Much of my childhood was spent on the Croydon Block of the Broadwater Estate in Tottenham. My stand-out memories from that time are the dingy concrete corridors, the lingering stench of damp and the time spent kicking a football around dark corners.
These memories were at the front of my mind as I listened to the debate about the future of the disused Mount Pleasant site in Islington that Boris Johnson found himself deliberating over last Friday. The site presents a unique opportunity: empty 3.5 hectare areas in central London do not come along often. With the UK housing crisis deepening by the week and the capital in particularly desperate need of new homes, this was a chance to turn an empty building in Islington into hundreds of decent new affordable homes.
The site’s owner, newly-privatised Royal Mail, had other ideas, preferring a more profitable mass of high rise luxury apartment blocks - the only type of housing that the country doesn’t need more of. The Mayor was called in to adjudicate. Borough councils, local people and a cross-party coalition of politicians lined up to tell him that accepting the plan would be a huge mistake: in doing so, he would be giving his support to a new generation of ugly, expensive and unpopular tower blocks that ordinary people can neither afford nor want to live in. But like a bored teenager being confronted with a particularly tedious piece of homework, Boris took just 20 minutes to rubber-stamp the proposals with a dismissive wave and disinterested shrug.
That three-quarters of homes on the site will be apartments affordable only to foreign investors and the super-rich is a travesty. Even the few "affordable" homes that are included could cost up to £2,800 per month to rent, meaning prospective tenants would need an income of at least £100,000 – more than treble the average London salary and in reality "affordable" only to a very few.
But affordability is not the only fault with the Mount Pleasant plan. In agreeing to another series of high-rise towers, built in a ring and described despairingly by locals as a “fortress”, planners have once again sacrificed quality housing for the sake of cramming homes into big concrete blocks.
In doing so they are repeating the mistakes of the 50s and 60s – mistakes that are still visible across the UK’s major cities. From Moss Side in Manchester to the Red Road Flats in Glasgow, grey concrete tower blocks dominate the horizon in constituencies like mine all over the country - low quality bastions of deprivation, ill health and despair. Very few politicians or planners have grown up on these estates. As a result, they continue to approve plans for buildings that are not designed with wellbeing or quality of life in mind.
Poor housing is one of the core pillars of inequality in Britain. For the children growing up in the UK’s 1.1m overcrowded households, and countless others, life prospects are immediately diminished. Poor design affects lives: it means a prospective doctor or lawyer being forced to do her homework in a cramped, dark, and damp bedroom, or relationships between adolescent siblings torn apart by the stresses of having to share a bed. If we want to tackle that then we have to start building decent housing. Good quality homes are a vital to ensuring a good quality of life.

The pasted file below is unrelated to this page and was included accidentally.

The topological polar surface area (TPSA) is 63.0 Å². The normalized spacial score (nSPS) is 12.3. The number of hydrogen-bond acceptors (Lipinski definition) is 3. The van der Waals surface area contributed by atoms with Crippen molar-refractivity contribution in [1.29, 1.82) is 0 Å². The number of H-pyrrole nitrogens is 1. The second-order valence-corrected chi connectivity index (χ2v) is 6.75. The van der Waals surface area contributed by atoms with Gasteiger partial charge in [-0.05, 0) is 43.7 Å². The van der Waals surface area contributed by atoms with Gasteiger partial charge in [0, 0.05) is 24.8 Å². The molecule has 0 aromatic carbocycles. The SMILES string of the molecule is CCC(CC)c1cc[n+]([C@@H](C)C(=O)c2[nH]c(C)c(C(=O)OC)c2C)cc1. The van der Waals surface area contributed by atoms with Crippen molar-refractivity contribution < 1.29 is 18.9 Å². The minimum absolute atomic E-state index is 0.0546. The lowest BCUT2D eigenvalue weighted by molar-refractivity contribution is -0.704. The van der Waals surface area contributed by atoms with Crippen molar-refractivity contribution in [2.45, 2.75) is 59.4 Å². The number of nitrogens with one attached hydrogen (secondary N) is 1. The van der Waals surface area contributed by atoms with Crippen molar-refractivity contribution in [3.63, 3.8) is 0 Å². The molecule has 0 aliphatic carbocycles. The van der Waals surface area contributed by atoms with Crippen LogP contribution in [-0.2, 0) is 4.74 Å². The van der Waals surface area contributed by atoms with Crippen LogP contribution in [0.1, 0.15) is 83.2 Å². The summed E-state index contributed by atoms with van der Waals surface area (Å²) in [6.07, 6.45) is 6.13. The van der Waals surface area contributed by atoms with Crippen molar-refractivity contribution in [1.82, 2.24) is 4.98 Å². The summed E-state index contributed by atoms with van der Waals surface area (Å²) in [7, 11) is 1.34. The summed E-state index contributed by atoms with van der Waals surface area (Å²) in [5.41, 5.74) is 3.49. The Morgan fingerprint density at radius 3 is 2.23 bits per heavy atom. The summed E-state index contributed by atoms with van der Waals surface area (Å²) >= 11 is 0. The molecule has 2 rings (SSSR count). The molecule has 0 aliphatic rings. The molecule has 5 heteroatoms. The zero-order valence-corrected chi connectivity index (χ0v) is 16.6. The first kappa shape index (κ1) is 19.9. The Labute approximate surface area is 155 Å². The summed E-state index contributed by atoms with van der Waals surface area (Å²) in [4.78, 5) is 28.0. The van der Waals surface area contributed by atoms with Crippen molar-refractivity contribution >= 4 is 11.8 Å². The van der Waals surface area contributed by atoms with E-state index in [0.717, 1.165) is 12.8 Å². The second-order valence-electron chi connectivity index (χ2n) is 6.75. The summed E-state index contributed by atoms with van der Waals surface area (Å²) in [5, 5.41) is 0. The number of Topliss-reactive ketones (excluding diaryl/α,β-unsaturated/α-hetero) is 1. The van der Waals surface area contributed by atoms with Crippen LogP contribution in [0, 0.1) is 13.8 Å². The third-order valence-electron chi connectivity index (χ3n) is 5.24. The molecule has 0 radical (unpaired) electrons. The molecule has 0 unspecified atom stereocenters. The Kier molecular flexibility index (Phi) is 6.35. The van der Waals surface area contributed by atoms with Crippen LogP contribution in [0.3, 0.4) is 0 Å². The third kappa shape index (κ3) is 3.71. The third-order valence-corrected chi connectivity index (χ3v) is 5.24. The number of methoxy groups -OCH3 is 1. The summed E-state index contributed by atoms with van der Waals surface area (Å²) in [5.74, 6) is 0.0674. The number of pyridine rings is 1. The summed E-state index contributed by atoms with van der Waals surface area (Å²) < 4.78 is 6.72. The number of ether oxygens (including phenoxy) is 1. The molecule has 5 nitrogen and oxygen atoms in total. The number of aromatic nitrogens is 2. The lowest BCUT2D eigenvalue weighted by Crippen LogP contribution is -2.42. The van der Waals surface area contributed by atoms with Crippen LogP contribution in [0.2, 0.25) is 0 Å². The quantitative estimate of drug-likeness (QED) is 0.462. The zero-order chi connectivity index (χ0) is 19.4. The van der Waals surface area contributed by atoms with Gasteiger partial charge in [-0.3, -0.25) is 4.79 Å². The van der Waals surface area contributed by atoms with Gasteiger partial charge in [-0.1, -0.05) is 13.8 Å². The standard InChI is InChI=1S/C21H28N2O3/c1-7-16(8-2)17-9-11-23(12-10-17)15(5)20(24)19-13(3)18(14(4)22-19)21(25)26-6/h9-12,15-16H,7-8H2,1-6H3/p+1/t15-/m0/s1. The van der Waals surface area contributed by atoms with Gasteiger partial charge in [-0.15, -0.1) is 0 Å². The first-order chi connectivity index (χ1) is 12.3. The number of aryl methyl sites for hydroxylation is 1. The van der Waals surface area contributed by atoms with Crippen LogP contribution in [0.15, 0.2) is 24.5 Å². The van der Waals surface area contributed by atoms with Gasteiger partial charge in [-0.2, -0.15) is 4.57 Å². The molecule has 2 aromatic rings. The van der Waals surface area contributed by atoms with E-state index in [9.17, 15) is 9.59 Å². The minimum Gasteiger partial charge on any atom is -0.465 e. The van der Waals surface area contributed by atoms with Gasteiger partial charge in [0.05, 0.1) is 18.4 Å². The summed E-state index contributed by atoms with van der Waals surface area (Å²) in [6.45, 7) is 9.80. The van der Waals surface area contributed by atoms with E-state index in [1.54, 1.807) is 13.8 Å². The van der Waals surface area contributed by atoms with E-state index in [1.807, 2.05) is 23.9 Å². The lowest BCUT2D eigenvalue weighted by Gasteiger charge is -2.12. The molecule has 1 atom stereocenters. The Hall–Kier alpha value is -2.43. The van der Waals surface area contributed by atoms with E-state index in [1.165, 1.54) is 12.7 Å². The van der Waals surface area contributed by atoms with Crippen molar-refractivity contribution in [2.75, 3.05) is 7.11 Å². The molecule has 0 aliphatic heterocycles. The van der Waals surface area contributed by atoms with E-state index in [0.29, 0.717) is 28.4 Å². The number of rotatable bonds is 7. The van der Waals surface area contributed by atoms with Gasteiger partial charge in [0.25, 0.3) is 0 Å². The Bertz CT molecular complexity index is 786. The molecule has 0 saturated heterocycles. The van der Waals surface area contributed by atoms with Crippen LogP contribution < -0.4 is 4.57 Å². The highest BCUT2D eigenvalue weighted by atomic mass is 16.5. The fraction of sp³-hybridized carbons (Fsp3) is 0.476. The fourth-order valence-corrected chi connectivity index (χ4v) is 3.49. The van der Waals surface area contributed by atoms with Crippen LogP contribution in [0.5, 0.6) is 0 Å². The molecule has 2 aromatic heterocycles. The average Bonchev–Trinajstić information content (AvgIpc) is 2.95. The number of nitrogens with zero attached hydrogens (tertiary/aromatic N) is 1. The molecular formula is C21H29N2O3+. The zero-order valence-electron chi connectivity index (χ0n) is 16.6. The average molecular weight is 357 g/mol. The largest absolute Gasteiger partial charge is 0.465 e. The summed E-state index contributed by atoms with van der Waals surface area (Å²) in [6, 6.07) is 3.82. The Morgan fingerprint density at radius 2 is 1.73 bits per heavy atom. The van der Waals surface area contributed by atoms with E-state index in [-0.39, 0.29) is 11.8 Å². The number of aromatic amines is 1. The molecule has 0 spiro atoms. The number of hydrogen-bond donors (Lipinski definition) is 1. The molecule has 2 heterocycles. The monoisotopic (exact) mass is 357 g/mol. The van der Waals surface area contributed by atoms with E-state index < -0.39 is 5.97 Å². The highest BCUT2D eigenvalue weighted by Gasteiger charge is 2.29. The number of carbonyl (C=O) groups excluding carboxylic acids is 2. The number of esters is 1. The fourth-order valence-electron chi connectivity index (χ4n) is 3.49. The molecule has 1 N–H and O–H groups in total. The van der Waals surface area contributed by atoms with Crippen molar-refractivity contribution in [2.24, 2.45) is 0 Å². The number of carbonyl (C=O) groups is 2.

But not only are we failing to learn from the mistakes of the past, we are also refusing to listen to the voices of the present. Ask British people what kind of homes they want and most will mention a front door and a garden. Few will opt for a 15th-floor flat. In one survey just 1 per cent of people expressed a desire to live in a high rise apartment, yet more than 150 new tower blocks higher than twenty stories are currently being planned in London. The vertical fanaticism of our planners and architects is completely contrary to the aspirations of most people.
Why, then, are we still waving through plans for another generation of high-rise living? The answer lies in the old misconception that building high means building more. In reality, the densest area of London is not the housing estates in Peckham or the tower blocks of Tottenham, but upmarket Pimlico. There, good planning and design mean quality family homes, with front doors and gardens, are arranged to maximise the space available. That is what we should be looking to replicate across the country.
Instead, the cranes that now dominate the London skyline are erecting tower blocks that are not built with Londoners in mind. The current policy of high - rise and high price chimes more with the demands of property speculators than the needs of ordinary people. Instead, we should see the current housing crisis as an opportunity – a chance to build a new generation of good quality homes, revitalise entire areas and transform our cities into hubs of high quality but affordable living. It is time to stop imposing expensive, poor quality housing from the top down and instead start a building revolution to provide the type of homes that people want and deserve.Reuse content